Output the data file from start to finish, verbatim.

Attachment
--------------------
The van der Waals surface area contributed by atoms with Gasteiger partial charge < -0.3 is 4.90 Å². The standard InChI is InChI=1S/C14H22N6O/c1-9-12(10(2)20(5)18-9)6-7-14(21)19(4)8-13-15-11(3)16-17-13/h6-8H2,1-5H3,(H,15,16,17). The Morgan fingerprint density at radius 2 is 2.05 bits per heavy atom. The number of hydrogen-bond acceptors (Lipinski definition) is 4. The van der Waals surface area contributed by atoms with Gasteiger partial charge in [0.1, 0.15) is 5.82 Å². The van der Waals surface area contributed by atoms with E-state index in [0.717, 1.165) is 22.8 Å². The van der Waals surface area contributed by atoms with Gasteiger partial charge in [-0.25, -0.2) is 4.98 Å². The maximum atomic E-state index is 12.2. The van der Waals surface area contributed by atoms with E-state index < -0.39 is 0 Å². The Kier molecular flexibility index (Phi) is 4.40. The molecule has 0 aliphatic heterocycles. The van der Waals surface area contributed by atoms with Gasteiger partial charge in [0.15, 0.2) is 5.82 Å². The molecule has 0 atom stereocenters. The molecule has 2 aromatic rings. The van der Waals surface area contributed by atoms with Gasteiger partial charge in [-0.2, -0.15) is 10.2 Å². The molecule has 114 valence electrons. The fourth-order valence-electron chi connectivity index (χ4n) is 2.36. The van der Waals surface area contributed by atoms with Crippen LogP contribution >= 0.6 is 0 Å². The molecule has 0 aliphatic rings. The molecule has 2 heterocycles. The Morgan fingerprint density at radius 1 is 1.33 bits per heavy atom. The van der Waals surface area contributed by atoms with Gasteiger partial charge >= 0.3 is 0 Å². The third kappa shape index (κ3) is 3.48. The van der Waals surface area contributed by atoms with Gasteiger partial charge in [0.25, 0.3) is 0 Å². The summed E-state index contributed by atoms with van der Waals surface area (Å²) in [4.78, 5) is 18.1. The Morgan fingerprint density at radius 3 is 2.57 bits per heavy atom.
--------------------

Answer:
The van der Waals surface area contributed by atoms with Gasteiger partial charge < -0.3 is 4.90 Å². The standard InChI is InChI=1S/C14H22N6O/c1-9-12(10(2)20(5)18-9)6-7-14(21)19(4)8-13-15-11(3)16-17-13/h6-8H2,1-5H3,(H,15,16,17). The Morgan fingerprint density at radius 2 is 2.05 bits per heavy atom. The number of hydrogen-bond acceptors (Lipinski definition) is 4. The van der Waals surface area contributed by atoms with Gasteiger partial charge in [0.1, 0.15) is 5.82 Å². The van der Waals surface area contributed by atoms with E-state index in [0.717, 1.165) is 22.8 Å². The van der Waals surface area contributed by atoms with Gasteiger partial charge in [-0.25, -0.2) is 4.98 Å². The maximum atomic E-state index is 12.2. The van der Waals surface area contributed by atoms with E-state index < -0.39 is 0 Å². The Kier molecular flexibility index (Phi) is 4.40. The molecule has 0 aliphatic heterocycles. The van der Waals surface area contributed by atoms with Gasteiger partial charge in [0.15, 0.2) is 5.82 Å². The molecule has 0 atom stereocenters. The molecule has 2 aromatic rings. The van der Waals surface area contributed by atoms with Gasteiger partial charge in [-0.2, -0.15) is 10.2 Å². The molecule has 114 valence electrons. The fourth-order valence-electron chi connectivity index (χ4n) is 2.36. The van der Waals surface area contributed by atoms with Crippen LogP contribution >= 0.6 is 0 Å². The molecule has 0 aliphatic rings. The molecule has 2 heterocycles. The Morgan fingerprint density at radius 1 is 1.33 bits per heavy atom. The van der Waals surface area contributed by atoms with Gasteiger partial charge >= 0.3 is 0 Å². The third kappa shape index (κ3) is 3.48. The van der Waals surface area contributed by atoms with Gasteiger partial charge in [0.25, 0.3) is 0 Å². The summed E-state index contributed by atoms with van der Waals surface area (Å²) in [4.78, 5) is 18.1. The Morgan fingerprint density at radius 3 is 2.57 bits per heavy atom.